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SSA disability applications soar as unemployment skyrockets

As the unemployment continues to remain relatively unchanged in the last few months what has changed is the increase of Social Security Disability Insurance (SSDI) and Supplemental Security (SSI) Applicants. Many laborers who have a disabling health condition and who have been unable to find suitable employment have simply stopped looking for work and have left the labor force by the thousands.

According to the data provided by the Social Security Administration (SSA), in the month of April, when the U.S. Bureau of Labor Statistics reported the labor forced declined by 342,000 workers, more than 225,000 workers applied for Social Security disability benefits. The SSA also stated that another 90,000 disability applicants were enrolled in the disability program.

What does this mean? This means that while it appears the unemployment rate is shrinking it is more likely that the decline in the unemployment rate is due to the decrease in the actual labor force participation rates. For instance, this April, although the population is growing, the labor force rate is at to 63.6%. In a recent article published in Investor Today it is noted that that rate is the lowest it has been since 1981.

Although the government is touting a declining unemployment rate it is clear that the real unemployment rate, if we were to include those who simply stop looking for work, would be much higher. What if the number of workers who were looking for work in June of 2009 continued to search? According to the data the unemployment rate would be at approximately 11%.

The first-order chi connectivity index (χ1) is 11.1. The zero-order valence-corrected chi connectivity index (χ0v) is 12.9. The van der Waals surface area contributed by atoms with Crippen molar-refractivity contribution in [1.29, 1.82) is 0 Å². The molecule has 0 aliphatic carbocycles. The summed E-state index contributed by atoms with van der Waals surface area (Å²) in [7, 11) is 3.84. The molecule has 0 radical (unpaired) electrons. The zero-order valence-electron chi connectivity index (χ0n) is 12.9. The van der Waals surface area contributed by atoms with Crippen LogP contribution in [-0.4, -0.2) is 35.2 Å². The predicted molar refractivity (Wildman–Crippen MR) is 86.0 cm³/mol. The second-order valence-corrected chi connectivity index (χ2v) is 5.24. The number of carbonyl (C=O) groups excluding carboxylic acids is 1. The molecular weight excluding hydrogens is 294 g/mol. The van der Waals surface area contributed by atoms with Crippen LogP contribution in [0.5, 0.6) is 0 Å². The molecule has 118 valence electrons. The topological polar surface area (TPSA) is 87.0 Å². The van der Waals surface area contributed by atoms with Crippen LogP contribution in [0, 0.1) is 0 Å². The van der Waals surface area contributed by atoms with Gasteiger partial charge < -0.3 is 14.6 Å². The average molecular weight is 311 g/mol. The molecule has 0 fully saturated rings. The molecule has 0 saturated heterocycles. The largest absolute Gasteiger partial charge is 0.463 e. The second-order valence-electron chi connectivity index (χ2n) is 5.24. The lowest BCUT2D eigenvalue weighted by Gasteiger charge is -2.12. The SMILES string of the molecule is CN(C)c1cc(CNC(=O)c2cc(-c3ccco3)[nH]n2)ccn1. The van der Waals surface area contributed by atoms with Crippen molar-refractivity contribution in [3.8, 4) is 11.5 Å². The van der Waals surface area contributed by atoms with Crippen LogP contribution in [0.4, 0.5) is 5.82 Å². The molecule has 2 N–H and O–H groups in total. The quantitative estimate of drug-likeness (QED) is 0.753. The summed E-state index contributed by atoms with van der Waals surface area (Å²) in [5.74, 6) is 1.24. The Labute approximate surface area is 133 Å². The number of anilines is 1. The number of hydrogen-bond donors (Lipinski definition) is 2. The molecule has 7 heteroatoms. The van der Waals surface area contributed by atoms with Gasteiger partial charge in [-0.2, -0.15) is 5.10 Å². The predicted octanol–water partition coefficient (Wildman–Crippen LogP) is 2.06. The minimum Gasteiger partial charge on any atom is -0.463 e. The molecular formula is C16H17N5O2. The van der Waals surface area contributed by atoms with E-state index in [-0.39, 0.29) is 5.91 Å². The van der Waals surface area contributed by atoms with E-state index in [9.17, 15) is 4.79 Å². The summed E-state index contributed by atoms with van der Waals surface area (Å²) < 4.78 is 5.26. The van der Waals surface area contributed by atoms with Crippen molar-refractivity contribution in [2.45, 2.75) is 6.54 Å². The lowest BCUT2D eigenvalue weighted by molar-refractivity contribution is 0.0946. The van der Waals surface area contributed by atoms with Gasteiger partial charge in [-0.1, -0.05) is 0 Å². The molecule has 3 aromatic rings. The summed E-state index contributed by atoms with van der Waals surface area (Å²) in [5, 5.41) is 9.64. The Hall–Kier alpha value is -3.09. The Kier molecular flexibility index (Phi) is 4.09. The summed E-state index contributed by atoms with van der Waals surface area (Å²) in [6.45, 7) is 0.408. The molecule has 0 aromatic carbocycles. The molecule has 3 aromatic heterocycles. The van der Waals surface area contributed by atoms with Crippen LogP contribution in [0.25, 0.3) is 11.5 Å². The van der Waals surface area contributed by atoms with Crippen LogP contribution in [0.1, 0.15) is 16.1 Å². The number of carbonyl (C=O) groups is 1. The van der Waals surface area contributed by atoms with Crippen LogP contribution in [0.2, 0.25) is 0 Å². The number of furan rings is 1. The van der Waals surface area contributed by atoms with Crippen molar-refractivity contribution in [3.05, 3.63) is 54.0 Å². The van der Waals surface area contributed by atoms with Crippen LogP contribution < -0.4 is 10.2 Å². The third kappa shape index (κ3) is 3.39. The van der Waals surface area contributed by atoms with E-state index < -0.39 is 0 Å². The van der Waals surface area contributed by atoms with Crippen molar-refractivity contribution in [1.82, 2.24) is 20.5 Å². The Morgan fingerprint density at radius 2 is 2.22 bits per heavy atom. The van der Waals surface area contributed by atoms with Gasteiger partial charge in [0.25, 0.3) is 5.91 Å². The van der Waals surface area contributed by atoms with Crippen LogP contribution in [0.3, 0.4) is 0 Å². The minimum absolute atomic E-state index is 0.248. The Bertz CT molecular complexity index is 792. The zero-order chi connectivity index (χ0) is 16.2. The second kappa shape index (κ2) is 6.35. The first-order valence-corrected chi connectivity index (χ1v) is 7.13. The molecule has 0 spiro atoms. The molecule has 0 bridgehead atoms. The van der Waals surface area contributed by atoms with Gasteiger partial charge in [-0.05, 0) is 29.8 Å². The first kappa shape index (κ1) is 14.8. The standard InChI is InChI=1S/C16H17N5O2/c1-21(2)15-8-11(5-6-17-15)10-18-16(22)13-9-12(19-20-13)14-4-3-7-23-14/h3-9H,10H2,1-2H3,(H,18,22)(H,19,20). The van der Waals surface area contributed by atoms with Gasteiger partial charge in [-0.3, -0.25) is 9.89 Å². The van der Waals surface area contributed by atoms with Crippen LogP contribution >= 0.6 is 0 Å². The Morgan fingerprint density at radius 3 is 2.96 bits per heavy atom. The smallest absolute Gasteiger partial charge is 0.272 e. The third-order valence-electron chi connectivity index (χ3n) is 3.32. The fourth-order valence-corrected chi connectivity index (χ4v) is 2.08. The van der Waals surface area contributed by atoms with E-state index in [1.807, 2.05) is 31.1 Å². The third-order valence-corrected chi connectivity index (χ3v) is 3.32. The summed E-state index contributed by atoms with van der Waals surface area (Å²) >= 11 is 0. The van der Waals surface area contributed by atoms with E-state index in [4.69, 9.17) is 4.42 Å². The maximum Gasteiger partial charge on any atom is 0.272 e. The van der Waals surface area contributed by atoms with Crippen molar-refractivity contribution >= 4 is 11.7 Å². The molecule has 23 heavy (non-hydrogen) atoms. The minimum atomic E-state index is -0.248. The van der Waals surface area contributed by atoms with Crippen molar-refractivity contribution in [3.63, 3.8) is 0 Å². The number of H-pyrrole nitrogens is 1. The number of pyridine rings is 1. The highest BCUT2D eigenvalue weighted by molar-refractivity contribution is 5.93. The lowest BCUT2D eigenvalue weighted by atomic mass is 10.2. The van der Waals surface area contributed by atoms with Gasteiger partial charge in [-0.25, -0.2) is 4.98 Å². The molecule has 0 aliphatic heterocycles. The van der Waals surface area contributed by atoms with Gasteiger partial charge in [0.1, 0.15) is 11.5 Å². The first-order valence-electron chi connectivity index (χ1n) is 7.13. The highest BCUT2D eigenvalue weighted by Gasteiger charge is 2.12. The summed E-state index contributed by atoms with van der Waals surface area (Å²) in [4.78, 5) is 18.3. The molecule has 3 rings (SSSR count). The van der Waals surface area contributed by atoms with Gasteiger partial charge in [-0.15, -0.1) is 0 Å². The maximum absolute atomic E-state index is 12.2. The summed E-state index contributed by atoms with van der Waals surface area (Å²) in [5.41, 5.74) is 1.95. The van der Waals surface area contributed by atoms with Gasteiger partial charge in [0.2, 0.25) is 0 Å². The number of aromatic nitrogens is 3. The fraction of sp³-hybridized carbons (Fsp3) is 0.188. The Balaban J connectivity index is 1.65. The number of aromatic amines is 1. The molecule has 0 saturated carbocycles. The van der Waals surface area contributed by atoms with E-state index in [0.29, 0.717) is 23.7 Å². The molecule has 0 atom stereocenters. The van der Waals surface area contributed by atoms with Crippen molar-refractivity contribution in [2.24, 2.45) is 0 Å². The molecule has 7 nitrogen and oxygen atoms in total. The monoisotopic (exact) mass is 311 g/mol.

As mentioned above, many of the exiting workers simply stopped looking for work and applied for SSI or SSDI benefits. This could pose a real problem for the Federal Government as these workers and many of their dependants qualify for benefits. According to the SSA, so far this year a whopping 539,000 dependents and spouses have also begun to get benefits.

Will this trend reverse? Not likely and what is even more concerning is the general tendency of workers who receive disability to fail to return to the workforce. This is not surprising given that many claimant’s conditions frequently get worse as they age and their ability to retrain or compete for work with healthier younger work applicants is unlikely.

But what about claimants who would like to return work? The SSA does offer work programs such as the Trial Work program to allow claimants to return to work for a short period of time and continue to receive payments while they “test the waters,” but the threat of losing health insurance and a guaranteed monthly cash payment is often not enough to lure the claimant back to work, especially if the outcome is uncertain.

The economic downturn has been difficult for many families and since President Obama has taken office an estimated five million workers and their families have begun receiving SSI or SSDI benefits.

What does the Obama Administration say about the workers who have abandoned the workforce in droves? The Obama administration's economic advisers this is a “loss to society” especially considering the huge economic contribution many of these workers could have made to the economy if they had been able to find employment.

The general consensus is if you can work it is imperative that you keep trying to work. SSDI and SSI are only for claimants who have a VERY severe health condition which does not allow them to perform any type of work.
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